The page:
“The souls of the righteous are in the
hand of God...”
All Faithful Departed
St. Mark’s Church
November 3, 2008
1 Cor. 15:50-58
In the Name of God: Father, Son and Holy Spirit. Amen.
Yesterday we celebrated All Saints’ Day with festival hymns and banners, and great confidence that those whom the Church calls Saints (Apostles, Martyrs and those who lead heroic lives for the faith) dwell with God and we with them--the Communion of Saints. And we said bravely that “we look for the resurrection of the body, and the life everlasting”.
But then the music fades and the banners are put away, we are suddenly left in silence. What then? What of those near and dear to us? After all, the earliest Church called them “saints”, too. And yet we wonder: How is it with them? Where are they? Do they remember us? Will we remember them? How will we ever fill the hole they have left? We feel so alone. Perhaps it is for these reasons that the Church invites us to gather and offers us the commemoration of All Faithful Departed.
The mystery, the human anguish, the sense of loss, the desire for continued communion... these things have from antiquity found their ritualized form of expression in each culture and age...1 One expression of these is a Mexican saying that we die three deaths: the first when our bodies die, the second when our bodies are lowered into the earth out of sight, and the third when our loved ones forget us.2 These are fearful questions that are reflected in our society by an almost absolute silence about death. But this is not the response of Christians, and here is where we can learn from the practices of different cultures. In Mexico, in the mixture of Christian traditions and indigenous cultures, death is not feared; rather, it is celebrated. Tonight we have chosen to share in a part of that celebration. Look over there! See the Día de los Muertos altar we have constructed together. Many photos stand as a testimony to those whom we love but see no longer. Like icons of the better-known saints, they are windows to God in whom they now live and move and have their being, though in a different way than we do now. That is one way we can overcome the “three deaths”.
Another way is through the music which the Choir offers tonight. Jacob Clemens non Papa lived from 1515-1555, almost all of his short (and at the end, fraught) life of 40 years in the Netherlands. Little is known about his life except that he was a priest, a composer of many choral works including masses, motets, Psalm settings, and the Requiem which comprises most of our liturgical music tonight.3 While we don’t know for whom this Requiem was written, we do know that Clemens (the appellation “non Papa”--not the pope of the same name--is more humor than humility) has infused it with an intimacy and emotion that was not common in his time. Each part begins with the liturgical chant and then continues with Clemens’ beautiful polyphony.4 I hope you will allow the music to surround you; to hold and enfold you like a lullaby and give you the words and notes to go with the pictures on the table or in your mind’s eye of those who have died.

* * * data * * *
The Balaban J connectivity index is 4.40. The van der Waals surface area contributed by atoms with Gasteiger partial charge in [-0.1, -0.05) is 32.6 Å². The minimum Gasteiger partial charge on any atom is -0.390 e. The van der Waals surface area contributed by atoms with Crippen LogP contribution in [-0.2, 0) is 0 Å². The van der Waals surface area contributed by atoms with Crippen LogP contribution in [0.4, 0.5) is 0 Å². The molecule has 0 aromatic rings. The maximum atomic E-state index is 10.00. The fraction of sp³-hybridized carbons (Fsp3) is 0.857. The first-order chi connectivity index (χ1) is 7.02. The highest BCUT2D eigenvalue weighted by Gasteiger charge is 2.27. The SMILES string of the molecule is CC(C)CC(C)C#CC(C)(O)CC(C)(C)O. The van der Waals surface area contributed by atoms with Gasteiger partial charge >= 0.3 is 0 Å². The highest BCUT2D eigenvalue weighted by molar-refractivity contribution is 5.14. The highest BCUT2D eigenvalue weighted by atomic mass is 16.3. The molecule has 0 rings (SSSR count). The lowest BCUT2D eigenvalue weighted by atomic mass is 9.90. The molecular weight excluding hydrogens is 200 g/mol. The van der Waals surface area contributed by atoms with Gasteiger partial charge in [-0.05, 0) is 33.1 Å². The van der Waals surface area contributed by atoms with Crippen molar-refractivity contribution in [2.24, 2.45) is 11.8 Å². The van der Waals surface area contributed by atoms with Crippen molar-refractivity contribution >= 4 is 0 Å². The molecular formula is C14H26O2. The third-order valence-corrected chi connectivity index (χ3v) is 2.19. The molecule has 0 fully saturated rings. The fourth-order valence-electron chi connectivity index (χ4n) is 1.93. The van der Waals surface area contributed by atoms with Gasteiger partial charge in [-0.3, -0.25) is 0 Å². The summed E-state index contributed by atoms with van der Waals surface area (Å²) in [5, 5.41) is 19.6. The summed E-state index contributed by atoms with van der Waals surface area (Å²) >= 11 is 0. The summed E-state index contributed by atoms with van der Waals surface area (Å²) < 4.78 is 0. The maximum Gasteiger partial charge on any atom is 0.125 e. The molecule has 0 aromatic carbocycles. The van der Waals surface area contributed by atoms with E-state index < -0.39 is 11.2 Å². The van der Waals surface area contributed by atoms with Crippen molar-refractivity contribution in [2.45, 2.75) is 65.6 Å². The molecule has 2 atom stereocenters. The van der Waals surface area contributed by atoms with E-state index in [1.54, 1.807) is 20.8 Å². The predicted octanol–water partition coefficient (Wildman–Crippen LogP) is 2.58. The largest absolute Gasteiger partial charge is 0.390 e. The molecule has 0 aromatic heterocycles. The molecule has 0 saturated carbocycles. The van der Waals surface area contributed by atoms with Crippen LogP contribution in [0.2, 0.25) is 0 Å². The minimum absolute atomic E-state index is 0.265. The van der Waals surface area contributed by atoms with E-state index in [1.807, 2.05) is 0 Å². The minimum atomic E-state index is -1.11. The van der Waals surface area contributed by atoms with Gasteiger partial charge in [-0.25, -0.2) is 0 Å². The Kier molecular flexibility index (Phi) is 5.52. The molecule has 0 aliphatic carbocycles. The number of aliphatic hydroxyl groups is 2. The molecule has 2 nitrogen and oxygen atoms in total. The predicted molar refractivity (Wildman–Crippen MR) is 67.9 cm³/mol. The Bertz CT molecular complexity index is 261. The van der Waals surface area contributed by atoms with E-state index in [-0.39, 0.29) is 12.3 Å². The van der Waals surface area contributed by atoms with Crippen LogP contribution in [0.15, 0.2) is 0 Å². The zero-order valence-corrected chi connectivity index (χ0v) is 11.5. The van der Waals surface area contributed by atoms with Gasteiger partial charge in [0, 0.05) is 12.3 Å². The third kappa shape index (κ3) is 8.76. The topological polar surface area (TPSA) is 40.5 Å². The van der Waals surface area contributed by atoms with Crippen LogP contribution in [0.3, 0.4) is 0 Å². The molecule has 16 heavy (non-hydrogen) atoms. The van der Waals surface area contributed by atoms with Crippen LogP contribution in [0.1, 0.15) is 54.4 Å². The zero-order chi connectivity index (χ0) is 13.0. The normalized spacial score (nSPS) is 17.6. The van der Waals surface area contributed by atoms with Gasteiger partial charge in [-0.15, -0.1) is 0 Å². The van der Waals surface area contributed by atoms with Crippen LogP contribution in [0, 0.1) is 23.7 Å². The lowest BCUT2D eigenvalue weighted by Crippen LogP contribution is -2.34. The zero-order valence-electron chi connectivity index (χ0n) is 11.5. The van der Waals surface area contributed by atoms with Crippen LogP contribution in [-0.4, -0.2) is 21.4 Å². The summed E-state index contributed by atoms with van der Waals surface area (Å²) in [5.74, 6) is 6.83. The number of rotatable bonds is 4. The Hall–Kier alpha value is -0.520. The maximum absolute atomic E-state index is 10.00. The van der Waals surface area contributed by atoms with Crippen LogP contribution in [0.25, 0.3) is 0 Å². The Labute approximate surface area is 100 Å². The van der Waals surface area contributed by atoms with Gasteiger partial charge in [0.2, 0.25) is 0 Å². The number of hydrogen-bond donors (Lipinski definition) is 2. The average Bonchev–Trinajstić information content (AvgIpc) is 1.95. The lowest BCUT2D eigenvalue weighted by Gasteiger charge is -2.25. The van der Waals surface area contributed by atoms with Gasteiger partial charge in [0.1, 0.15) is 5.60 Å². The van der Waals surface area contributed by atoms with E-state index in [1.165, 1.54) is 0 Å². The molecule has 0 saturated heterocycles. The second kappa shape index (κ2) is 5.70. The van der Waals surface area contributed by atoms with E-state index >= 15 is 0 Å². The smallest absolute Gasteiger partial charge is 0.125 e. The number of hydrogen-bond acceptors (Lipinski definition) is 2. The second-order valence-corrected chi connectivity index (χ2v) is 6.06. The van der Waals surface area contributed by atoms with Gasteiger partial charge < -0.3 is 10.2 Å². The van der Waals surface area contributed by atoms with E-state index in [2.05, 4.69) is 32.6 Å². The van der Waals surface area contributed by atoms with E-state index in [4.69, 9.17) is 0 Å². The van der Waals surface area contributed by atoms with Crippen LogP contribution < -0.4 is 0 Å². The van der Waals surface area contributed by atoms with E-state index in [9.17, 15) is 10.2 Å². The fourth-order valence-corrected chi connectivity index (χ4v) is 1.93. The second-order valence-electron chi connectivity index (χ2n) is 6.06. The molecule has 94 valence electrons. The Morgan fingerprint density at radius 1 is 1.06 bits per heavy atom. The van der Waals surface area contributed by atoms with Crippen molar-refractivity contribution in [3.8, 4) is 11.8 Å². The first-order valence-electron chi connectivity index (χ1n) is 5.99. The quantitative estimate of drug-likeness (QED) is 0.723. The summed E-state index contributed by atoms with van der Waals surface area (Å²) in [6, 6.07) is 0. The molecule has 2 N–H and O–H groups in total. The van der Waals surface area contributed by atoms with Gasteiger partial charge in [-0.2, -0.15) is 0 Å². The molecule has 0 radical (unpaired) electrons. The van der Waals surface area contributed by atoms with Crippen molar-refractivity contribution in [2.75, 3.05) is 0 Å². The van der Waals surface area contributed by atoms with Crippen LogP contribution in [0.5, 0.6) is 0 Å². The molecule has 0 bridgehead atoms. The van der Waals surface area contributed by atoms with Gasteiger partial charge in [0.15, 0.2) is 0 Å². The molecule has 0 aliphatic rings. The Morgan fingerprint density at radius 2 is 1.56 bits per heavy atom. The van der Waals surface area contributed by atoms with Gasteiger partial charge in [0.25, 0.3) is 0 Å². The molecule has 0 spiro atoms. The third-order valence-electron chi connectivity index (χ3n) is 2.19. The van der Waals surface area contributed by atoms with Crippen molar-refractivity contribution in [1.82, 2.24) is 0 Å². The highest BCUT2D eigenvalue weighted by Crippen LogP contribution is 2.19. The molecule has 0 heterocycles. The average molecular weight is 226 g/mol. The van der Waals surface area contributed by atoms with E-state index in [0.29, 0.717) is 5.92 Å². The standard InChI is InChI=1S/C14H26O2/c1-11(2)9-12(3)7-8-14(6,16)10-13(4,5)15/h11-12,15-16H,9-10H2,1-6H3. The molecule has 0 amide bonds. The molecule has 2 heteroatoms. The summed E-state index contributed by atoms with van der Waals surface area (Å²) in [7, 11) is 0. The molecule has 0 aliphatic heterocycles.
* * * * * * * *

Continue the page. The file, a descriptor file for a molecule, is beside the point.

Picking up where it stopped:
Music reaches into us in deep and profound ways, but it, and the picture-altar we have created are not the only ways to overcome “the three deaths”. Our readings all attest to God’s unfailing care of us for this life and for the next. Indeed, all the words and actions of our liturgy bring us the Good News that “life is changed, not ended”. It is Jesus who begs an invitation to come to us in Communion to fill the holes left by our departed loved ones. And it is the Holy Spirit who prays in us when we are not able to find the words... which leads us back to the music of this night’s liturgy.
The Funeral Ikos, of the contemporary composer John Tavener, which we will hear at the end of the Liturgy, gives us another way in which to hold our loved ones before God. Here, in words gathered from the Orthodox funeral of a priest, we encounter the questions I posed at the beginning--and the answer. At the death of a loved one we are always left wondering: Why? How are they now? Do they remember us as we do them? All of these questions are a natural part of the mystery of death and of our grief. But we must listen to the very end! For, like a procession, this piece begins far away. Yet even as the questions grow more urgent and the description of death more real, the Alleluias after each verse grow more confident until they become a cry of victory. And at the very end we hear that our departed loved ones dwell in God’s presence, and we are invited to join the procession:
Let us all, also, enter into Christ,
that all we may cry aloud thus unto God:
Alleluia, Alleluia, alleluia.